Dan Zak writes in the Washington Post:

“What about antifa? What about free speech? What about the guy who shot Steve Scalise? What about the mosque in Minnesota that got bombed? What about North Korea? What about murders in Chicago? What about Ivanka at the G-20? What about Vince Foster? If white pride is bad, then what about gay pride? What about the stock market? What about those 33,000 deleted emails? What about Hitler? What about the Crusades? What about the asteroid that may one day kill us all? What about Benghazi?

What about what about what about.

We’ve gotten very good at what-abouting.

The president has led the way.

His campaign may or may not have conspired with Moscow, but President Trump has routinely employed a durable old Soviet propaganda tactic. Tuesday’s bonkers news conference in New York was Trump’s latest act of “whataboutism,” the practice of short-circuiting an argument by asserting moral equivalency between two things that aren’t necessarily comparable. In this case, the president wondered whether the removal of a statue of Confederate leader Robert E. Lee in Charlottesville — where white supremacists clashed this weekend with counterprotesters — would lead to the teardown of others.

Donald Trump’s news conference on Tuesday offered a crash course in whataboutism. (Pablo Martinez Monsivais/AP)

Robert E. Lee? What about George Washington?

“George Washington was a slave owner,” Trump said to journalists in the lobby of his corporate headquarters. “Are we going to take down statues to George Washington? How about Thomas Jefferson?”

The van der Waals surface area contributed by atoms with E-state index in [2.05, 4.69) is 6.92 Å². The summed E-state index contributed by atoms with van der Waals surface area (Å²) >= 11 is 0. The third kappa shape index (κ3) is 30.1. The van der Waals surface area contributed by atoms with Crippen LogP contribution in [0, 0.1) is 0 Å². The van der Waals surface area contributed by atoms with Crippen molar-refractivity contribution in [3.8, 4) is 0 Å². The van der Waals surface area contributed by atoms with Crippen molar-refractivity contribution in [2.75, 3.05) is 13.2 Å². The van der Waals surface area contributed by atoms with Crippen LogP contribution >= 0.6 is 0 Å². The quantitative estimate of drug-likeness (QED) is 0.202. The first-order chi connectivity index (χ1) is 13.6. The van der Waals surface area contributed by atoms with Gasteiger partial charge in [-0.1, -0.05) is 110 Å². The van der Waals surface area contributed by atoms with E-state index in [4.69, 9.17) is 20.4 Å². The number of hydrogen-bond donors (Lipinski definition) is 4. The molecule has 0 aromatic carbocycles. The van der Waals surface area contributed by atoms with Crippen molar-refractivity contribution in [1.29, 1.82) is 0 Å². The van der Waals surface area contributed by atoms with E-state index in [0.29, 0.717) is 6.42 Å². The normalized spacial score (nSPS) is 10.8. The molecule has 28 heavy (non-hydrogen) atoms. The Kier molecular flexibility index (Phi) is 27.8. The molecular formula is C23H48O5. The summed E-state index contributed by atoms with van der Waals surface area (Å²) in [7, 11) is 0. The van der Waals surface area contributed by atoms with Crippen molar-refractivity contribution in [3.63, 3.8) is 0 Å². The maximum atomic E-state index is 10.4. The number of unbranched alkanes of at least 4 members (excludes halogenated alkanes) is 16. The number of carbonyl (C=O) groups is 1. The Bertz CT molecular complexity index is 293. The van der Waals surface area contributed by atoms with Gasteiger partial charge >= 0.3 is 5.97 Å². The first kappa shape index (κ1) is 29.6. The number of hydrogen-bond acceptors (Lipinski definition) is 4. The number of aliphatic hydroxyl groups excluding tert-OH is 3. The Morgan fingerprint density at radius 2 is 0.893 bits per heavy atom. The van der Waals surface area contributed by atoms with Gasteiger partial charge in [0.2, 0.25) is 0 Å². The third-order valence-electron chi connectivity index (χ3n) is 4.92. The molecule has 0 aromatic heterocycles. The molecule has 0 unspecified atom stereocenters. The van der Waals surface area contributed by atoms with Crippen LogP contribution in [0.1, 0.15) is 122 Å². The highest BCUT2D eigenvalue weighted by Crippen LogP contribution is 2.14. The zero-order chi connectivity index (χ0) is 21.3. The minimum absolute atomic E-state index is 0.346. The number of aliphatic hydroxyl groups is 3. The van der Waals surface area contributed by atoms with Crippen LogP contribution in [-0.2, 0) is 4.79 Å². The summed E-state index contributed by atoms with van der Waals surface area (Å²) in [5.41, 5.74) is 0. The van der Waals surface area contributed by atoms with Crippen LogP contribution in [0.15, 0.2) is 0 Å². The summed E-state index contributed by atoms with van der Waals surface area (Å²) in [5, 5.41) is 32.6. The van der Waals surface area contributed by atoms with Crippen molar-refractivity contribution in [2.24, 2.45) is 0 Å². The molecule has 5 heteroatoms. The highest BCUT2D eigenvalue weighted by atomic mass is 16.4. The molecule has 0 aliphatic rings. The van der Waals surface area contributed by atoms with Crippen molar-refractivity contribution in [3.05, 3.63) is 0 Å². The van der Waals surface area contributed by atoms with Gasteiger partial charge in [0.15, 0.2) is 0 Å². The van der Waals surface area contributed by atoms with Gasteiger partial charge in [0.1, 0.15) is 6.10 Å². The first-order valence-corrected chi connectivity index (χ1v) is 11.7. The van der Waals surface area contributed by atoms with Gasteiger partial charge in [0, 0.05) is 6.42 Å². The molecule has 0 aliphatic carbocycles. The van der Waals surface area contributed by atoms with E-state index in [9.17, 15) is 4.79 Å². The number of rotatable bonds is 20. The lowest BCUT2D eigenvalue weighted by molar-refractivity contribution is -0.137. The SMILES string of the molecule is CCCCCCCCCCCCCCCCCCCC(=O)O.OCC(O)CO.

Using the literal “what about” construction, Trump then went on to blame “both sides” for the violence in Charlottesville.

“What about the ‘alt-left’ that came charging at the, as you say, the ‘alt-right’?” the president said. “Do they have any semblance of guilt?”

For a nanosecond, especially to an uncritical listener, this stab at logic might seem interesting, even thought-provoking, and that’s why it’s a useful political tool. Whataboutism appears to broaden context, to offer a counterpoint, when really it’s diverting blame, muddying the waters and confusing the hell out of rational listeners.

“Not only does it help to deflect your original argument but it also throws you off balance,” says Alexey Kovalev, an independent Russian journalist, on the phone from Moscow. “You’re expecting to be in a civilized argument that doesn’t use cheap tricks like that. You are playing chess and your opponent — while making a lousy move — he just punches you on the nose.”

Vladi­mir Putin has made a national sport of what-abouting. In 2014, when a journalist challenged him on his annexation of Crimea, Putin brought up the U.S. annexation of Texas. The American invasion of Iraq is constantly what-abouted on state television, to excuse all kinds of Russian behavior.